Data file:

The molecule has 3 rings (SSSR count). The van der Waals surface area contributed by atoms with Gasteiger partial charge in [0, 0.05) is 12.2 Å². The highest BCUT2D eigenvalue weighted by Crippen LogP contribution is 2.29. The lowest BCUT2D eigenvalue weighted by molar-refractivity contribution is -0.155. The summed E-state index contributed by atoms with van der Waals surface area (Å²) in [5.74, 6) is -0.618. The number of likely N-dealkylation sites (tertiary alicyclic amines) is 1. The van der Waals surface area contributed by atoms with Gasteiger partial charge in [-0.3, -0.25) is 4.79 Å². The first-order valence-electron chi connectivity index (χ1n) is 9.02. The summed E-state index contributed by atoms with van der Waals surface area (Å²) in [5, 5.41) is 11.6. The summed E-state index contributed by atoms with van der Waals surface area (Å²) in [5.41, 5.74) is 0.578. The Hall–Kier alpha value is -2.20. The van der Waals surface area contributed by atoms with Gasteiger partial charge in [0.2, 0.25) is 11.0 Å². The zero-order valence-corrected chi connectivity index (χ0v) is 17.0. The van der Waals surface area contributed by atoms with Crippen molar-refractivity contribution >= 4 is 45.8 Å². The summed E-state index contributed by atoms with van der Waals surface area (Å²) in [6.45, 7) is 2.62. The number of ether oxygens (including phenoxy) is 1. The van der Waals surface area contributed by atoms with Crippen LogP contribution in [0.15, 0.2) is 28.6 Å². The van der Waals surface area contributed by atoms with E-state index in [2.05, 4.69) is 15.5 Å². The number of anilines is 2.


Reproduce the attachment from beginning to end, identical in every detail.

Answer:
The molecule has 3 rings (SSSR count). The van der Waals surface area contributed by atoms with Gasteiger partial charge in [0, 0.05) is 12.2 Å². The highest BCUT2D eigenvalue weighted by Crippen LogP contribution is 2.29. The lowest BCUT2D eigenvalue weighted by molar-refractivity contribution is -0.155. The summed E-state index contributed by atoms with van der Waals surface area (Å²) in [5.74, 6) is -0.618. The number of likely N-dealkylation sites (tertiary alicyclic amines) is 1. The van der Waals surface area contributed by atoms with Gasteiger partial charge in [-0.3, -0.25) is 4.79 Å². The first-order valence-electron chi connectivity index (χ1n) is 9.02. The summed E-state index contributed by atoms with van der Waals surface area (Å²) in [5, 5.41) is 11.6. The summed E-state index contributed by atoms with van der Waals surface area (Å²) in [5.41, 5.74) is 0.578. The Hall–Kier alpha value is -2.20. The van der Waals surface area contributed by atoms with Gasteiger partial charge in [0.2, 0.25) is 11.0 Å². The zero-order valence-corrected chi connectivity index (χ0v) is 17.0. The van der Waals surface area contributed by atoms with Crippen molar-refractivity contribution >= 4 is 45.8 Å². The summed E-state index contributed by atoms with van der Waals surface area (Å²) in [6.45, 7) is 2.62. The number of ether oxygens (including phenoxy) is 1. The van der Waals surface area contributed by atoms with Crippen LogP contribution in [0.15, 0.2) is 28.6 Å². The van der Waals surface area contributed by atoms with E-state index in [2.05, 4.69) is 15.5 Å². The number of anilines is 2.